March 6, 2012
The future of fuel: Roadblocks facing biofuels focus of 2012 L.T. Fan lecture
Renewable fuels and the challenges facing their use will be the topic of the spring presentation in Kansas State University's L.T. Fan Lecture Series.
This year's lecturer will be Harvey W. Blanch, the Merck professor of biochemical engineering in the department of chemical and biomolecular engineering at the University of California, Berkeley. He will present "Renewable fuels: A challenge for technology or for policy?" at 9:30 a.m. Monday, March 26, in Fiedler Hall Auditorium. The lecture is free and the public is invited.
Currently biofuels such as ethanol are produced largely from grains, but a large resource of plant biomass could be utilized as a renewable, domestic source of liquid fuels. Blanch will review the history and roadblocks, both technical and political, of biomass conversion to fuels.
Blanch's research has focused on transport, kinetics and thermodynamics in enzymatic and microbial processes, providing an understanding of gas-liquid mass transfer, mixing and rheology in fermentations. He developed enzymatic and microbial routes for the conversion of lignocellulosic materials to sugars and their subsequent fermentation to biofuels such as ethanol.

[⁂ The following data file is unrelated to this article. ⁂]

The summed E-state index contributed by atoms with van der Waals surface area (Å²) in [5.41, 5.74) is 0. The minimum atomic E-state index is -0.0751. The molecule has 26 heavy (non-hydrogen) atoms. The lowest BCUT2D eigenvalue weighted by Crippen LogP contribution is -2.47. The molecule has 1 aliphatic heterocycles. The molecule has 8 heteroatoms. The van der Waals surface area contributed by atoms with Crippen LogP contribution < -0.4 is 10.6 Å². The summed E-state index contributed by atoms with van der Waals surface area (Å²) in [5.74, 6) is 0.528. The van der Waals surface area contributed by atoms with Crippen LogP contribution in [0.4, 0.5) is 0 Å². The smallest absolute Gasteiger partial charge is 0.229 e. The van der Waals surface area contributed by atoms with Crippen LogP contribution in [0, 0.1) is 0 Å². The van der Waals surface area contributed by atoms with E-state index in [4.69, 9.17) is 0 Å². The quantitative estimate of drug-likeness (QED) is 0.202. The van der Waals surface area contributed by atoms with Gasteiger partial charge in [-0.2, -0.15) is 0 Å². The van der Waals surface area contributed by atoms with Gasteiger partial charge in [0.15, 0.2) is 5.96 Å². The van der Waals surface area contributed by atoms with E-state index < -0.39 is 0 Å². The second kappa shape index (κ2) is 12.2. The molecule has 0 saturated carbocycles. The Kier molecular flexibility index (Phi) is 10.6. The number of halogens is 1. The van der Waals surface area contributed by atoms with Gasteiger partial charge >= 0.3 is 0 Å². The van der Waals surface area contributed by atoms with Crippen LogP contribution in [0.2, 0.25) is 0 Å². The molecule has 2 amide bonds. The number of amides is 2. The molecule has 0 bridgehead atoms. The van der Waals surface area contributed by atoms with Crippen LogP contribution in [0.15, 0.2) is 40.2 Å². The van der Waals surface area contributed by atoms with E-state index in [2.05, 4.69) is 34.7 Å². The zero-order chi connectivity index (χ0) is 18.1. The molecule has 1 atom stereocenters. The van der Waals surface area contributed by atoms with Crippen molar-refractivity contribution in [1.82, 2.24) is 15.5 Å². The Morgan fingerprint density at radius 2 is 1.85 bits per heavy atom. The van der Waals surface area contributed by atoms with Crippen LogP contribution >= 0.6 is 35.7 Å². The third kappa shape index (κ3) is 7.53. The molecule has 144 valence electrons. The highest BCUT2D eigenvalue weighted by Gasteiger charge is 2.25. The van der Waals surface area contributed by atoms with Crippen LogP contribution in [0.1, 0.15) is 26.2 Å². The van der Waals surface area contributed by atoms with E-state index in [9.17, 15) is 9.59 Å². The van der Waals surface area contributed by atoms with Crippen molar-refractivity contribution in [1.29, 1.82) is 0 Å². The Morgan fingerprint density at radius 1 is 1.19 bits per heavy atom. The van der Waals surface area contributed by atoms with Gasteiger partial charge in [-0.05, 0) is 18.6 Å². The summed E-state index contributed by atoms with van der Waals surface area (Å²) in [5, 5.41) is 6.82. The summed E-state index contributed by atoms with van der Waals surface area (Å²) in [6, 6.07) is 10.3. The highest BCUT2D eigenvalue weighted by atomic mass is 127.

Blanch received his bachelor of science degree in chemical engineering from the University of Sydney and doctorate from the University of New South Wales, Sydney, Australia. His awards include the American Chemical Society Marvin J. Johnson Award; the Food, Pharmaceutical and Bioengineering Award of the American Institute of Chemical Engineers; the Amgen Award; and the Enzyme Engineering Award. He is a fellow of the American Institute of Medical and Biological Engineers and a member of the U.S. National Academy of Engineering.
The L.T. Fan Lectureship in Chemical Engineering was established in 2000 to bring preeminent individuals in chemical engineering or related fields to speak at Kansas State University. Fan, a university distinguished professor, served as head of the department of chemical engineering at the university for 30 years and was fundamental in establishing the Institute for Systems Design and Optimization, launching the Ph.D. program in the department and modernizing the chemical engineering curriculum. He was also instrumental in forming the Center for Hazardous Substance Research and securing funding for construction of Durland Hall. Fan continues to be active in teaching and research, for which he has received numerous awards.